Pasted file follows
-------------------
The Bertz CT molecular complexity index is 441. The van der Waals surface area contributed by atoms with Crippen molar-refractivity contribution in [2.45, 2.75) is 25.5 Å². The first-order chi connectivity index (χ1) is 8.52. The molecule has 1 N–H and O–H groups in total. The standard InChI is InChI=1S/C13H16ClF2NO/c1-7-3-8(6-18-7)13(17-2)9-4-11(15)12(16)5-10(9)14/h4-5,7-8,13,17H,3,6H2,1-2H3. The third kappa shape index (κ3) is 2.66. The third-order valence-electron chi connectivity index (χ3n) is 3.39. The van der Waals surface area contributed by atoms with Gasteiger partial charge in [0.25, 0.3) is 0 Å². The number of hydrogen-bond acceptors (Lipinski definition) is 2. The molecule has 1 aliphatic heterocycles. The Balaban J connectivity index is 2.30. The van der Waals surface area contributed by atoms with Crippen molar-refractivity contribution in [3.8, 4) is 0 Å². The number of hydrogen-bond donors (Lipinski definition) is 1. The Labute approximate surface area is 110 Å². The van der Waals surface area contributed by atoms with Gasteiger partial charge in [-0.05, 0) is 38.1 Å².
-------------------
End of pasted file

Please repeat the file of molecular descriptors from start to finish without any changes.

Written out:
The Bertz CT molecular complexity index is 441. The van der Waals surface area contributed by atoms with Crippen molar-refractivity contribution in [2.45, 2.75) is 25.5 Å². The first-order chi connectivity index (χ1) is 8.52. The molecule has 1 N–H and O–H groups in total. The standard InChI is InChI=1S/C13H16ClF2NO/c1-7-3-8(6-18-7)13(17-2)9-4-11(15)12(16)5-10(9)14/h4-5,7-8,13,17H,3,6H2,1-2H3. The third kappa shape index (κ3) is 2.66. The third-order valence-electron chi connectivity index (χ3n) is 3.39. The van der Waals surface area contributed by atoms with Gasteiger partial charge in [0.25, 0.3) is 0 Å². The number of hydrogen-bond acceptors (Lipinski definition) is 2. The molecule has 1 aliphatic heterocycles. The Balaban J connectivity index is 2.30. The van der Waals surface area contributed by atoms with Crippen molar-refractivity contribution in [3.8, 4) is 0 Å². The number of hydrogen-bond donors (Lipinski definition) is 1. The Labute approximate surface area is 110 Å². The van der Waals surface area contributed by atoms with Gasteiger partial charge in [-0.05, 0) is 38.1 Å².